Psedudocode v1.2
result = ((int (__thiscall *)(void *, IStream *, void *, signed int, _DWORD))pStm->lpVtbl->Write)( pvarSrc, pStm, pvarSrc, 2, 0);
Pseudocode v1.3
result = pStm->lpVtbl->Write(pStm, pvarSrc, 2u, 0);

Simpler arithmeric operations

Psedudocode v1.2
bytevar = ai[arg0] + LOBYTE(ai[arg0]) + 2 * LOBYTE(uai[arg0]);
Pseudocode v1.3
bytevar = ai[arg0] + ai[arg0] + 2 * uai[arg0];

References to arrays of structures

First, references to arrays of structures are much better. Second, the decompiler could determine that v20 is used only to access the array and divided it by the array element size (12).

Psedudocode v1.2
do { if ( v29 & *(int *)((char *)&GlobalFlagInfo[0].flags + v20) ) { v23 = *(int *)((char *)&GlobalFlagInfo[0].cmd + v20); if ( v23 ) ExtensionApis.lpOutputRoutine(" %s - %s\n", v23, *(void **)((char *)&GlobalFlagInfo[0].desc + v20)); } v20 += 12; } while ( v20 < 0x180 );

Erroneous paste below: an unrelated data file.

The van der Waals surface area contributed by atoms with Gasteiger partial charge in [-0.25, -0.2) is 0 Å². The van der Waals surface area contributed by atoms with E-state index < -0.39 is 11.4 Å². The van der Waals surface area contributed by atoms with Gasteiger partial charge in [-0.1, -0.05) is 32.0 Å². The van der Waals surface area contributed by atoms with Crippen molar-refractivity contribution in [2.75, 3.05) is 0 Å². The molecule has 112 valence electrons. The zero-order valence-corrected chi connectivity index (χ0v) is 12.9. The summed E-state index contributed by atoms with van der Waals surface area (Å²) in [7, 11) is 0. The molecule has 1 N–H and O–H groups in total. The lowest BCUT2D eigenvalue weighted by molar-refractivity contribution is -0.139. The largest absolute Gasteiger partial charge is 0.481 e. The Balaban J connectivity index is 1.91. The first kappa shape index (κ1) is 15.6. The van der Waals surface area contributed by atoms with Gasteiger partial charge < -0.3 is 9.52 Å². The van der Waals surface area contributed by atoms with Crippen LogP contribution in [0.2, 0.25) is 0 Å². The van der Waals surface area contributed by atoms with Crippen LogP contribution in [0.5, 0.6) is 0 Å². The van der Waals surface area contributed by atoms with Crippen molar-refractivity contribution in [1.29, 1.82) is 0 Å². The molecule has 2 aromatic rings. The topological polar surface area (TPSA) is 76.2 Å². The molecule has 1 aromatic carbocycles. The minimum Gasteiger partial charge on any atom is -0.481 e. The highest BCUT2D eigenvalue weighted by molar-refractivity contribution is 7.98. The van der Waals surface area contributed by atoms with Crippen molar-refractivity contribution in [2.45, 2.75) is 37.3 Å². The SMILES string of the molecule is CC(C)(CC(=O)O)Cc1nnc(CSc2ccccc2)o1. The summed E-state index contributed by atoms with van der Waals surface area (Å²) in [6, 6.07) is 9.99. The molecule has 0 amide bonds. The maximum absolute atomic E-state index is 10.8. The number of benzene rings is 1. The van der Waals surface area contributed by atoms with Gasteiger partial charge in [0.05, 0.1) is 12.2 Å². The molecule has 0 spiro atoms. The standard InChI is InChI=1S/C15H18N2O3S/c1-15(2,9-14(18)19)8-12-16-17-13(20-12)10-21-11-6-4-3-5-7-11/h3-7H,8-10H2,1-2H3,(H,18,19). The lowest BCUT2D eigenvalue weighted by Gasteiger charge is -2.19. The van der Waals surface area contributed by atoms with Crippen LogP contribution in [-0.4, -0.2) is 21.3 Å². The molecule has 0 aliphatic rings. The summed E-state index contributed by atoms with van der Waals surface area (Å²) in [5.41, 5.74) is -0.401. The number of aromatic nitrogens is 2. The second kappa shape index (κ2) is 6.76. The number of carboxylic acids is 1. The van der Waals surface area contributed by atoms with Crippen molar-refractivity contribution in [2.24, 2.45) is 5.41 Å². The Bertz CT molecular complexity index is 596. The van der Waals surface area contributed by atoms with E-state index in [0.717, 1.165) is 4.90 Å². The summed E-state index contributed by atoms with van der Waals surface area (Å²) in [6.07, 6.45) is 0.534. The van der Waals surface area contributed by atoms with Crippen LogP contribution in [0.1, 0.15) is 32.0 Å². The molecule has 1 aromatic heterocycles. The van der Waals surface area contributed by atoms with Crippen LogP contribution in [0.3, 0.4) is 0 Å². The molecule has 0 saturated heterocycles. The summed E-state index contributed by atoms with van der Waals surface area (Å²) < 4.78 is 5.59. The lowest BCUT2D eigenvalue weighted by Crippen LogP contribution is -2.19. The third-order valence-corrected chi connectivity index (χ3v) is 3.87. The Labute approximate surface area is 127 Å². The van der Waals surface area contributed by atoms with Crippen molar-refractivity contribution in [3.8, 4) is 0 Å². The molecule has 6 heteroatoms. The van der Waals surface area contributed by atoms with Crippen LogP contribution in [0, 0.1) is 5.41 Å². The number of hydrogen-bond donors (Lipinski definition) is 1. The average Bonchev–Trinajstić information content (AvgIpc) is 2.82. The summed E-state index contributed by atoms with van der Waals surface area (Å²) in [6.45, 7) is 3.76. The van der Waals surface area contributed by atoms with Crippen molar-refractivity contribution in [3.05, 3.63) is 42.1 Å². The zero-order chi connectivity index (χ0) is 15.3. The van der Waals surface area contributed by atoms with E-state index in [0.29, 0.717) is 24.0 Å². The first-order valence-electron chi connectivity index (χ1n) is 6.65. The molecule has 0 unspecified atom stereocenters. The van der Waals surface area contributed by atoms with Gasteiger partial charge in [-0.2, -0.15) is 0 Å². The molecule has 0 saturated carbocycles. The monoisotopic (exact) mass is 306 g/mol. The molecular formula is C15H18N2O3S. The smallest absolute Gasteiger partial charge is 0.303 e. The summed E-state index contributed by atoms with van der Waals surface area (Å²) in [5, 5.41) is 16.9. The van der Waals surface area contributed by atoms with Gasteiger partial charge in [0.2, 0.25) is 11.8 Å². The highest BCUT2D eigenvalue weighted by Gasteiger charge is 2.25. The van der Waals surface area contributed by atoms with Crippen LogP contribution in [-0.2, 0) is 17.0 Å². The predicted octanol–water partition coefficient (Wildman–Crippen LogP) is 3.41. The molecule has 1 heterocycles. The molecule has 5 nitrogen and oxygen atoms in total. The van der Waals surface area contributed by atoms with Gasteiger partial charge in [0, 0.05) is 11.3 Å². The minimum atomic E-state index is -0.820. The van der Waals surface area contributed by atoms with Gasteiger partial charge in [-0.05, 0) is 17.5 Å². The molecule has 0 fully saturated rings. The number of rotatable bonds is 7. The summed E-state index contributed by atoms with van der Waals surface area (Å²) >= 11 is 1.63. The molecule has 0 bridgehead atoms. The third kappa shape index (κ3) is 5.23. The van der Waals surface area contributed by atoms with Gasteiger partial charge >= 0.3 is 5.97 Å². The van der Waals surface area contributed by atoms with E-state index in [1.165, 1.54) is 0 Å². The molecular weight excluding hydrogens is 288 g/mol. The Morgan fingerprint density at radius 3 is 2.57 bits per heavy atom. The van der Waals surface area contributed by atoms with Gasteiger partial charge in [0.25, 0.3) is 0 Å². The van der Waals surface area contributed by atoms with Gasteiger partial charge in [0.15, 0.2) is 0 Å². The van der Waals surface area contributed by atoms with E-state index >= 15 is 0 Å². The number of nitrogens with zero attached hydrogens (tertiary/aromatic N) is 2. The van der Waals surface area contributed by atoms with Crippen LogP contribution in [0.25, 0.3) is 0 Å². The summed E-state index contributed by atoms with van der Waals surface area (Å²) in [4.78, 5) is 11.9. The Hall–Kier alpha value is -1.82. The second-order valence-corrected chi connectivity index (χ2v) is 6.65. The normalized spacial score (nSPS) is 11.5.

Pseudocode v1.3
do { if ( v27 & GlobalFlagInfo[v20].flags ) { v21 = GlobalFlagInfo[v20].cmd; if ( v21 ) ExtensionApis.lpOutputRoutine(" %s - %s\n", v21, GlobalFlagInfo[v20].desc); } ++v20; } while ( v20 < 32 );

Improved optimizer

It is difficult to say what exactly improvement of the decompiler led to this result, but we like it anyway. The decompiler could get rid of intermediate variables and simplify the code to the maximum.

Psedudocode v1.2
while ( 1 ) { v7 = *v3; if ( !*v3 ) break; *v6++ = v7; ++v3; } *v6 = v7;
Pseudocode v1.3
while ( *v2 ) *v5++ = *v2++; *v5 = 0;

Improved optimizer - 2